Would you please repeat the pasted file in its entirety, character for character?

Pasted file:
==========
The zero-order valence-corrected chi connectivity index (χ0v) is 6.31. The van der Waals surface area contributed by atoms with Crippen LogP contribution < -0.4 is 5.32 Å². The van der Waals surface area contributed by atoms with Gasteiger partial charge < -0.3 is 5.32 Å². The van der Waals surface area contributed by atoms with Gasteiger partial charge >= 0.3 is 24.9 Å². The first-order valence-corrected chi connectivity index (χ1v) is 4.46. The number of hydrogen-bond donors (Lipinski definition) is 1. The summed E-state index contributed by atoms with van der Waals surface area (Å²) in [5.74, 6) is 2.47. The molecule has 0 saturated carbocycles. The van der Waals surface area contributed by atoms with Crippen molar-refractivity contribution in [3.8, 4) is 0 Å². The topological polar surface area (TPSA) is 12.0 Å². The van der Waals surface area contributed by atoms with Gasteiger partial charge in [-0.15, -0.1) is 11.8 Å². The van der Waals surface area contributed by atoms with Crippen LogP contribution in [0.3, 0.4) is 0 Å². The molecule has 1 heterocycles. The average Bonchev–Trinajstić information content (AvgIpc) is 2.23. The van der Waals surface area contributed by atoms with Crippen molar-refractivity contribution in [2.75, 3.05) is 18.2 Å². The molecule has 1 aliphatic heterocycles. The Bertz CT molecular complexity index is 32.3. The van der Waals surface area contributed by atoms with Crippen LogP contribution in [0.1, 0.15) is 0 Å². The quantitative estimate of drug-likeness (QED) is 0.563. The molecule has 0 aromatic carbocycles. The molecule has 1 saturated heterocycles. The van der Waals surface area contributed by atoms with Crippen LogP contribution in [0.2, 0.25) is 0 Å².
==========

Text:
The zero-order valence-corrected chi connectivity index (χ0v) is 6.31. The van der Waals surface area contributed by atoms with Crippen LogP contribution < -0.4 is 5.32 Å². The van der Waals surface area contributed by atoms with Gasteiger partial charge < -0.3 is 5.32 Å². The van der Waals surface area contributed by atoms with Gasteiger partial charge >= 0.3 is 24.9 Å². The first-order valence-corrected chi connectivity index (χ1v) is 4.46. The number of hydrogen-bond donors (Lipinski definition) is 1. The summed E-state index contributed by atoms with van der Waals surface area (Å²) in [5.74, 6) is 2.47. The molecule has 0 saturated carbocycles. The van der Waals surface area contributed by atoms with Crippen molar-refractivity contribution in [3.8, 4) is 0 Å². The topological polar surface area (TPSA) is 12.0 Å². The van der Waals surface area contributed by atoms with Gasteiger partial charge in [-0.15, -0.1) is 11.8 Å². The van der Waals surface area contributed by atoms with Crippen LogP contribution in [0.3, 0.4) is 0 Å². The molecule has 1 heterocycles. The average Bonchev–Trinajstić information content (AvgIpc) is 2.23. The van der Waals surface area contributed by atoms with Crippen molar-refractivity contribution in [2.75, 3.05) is 18.2 Å². The molecule has 1 aliphatic heterocycles. The Bertz CT molecular complexity index is 32.3. The van der Waals surface area contributed by atoms with Crippen LogP contribution in [0.1, 0.15) is 0 Å². The quantitative estimate of drug-likeness (QED) is 0.563. The molecule has 0 aromatic carbocycles. The molecule has 1 saturated heterocycles. The van der Waals surface area contributed by atoms with Crippen LogP contribution in [0.2, 0.25) is 0 Å².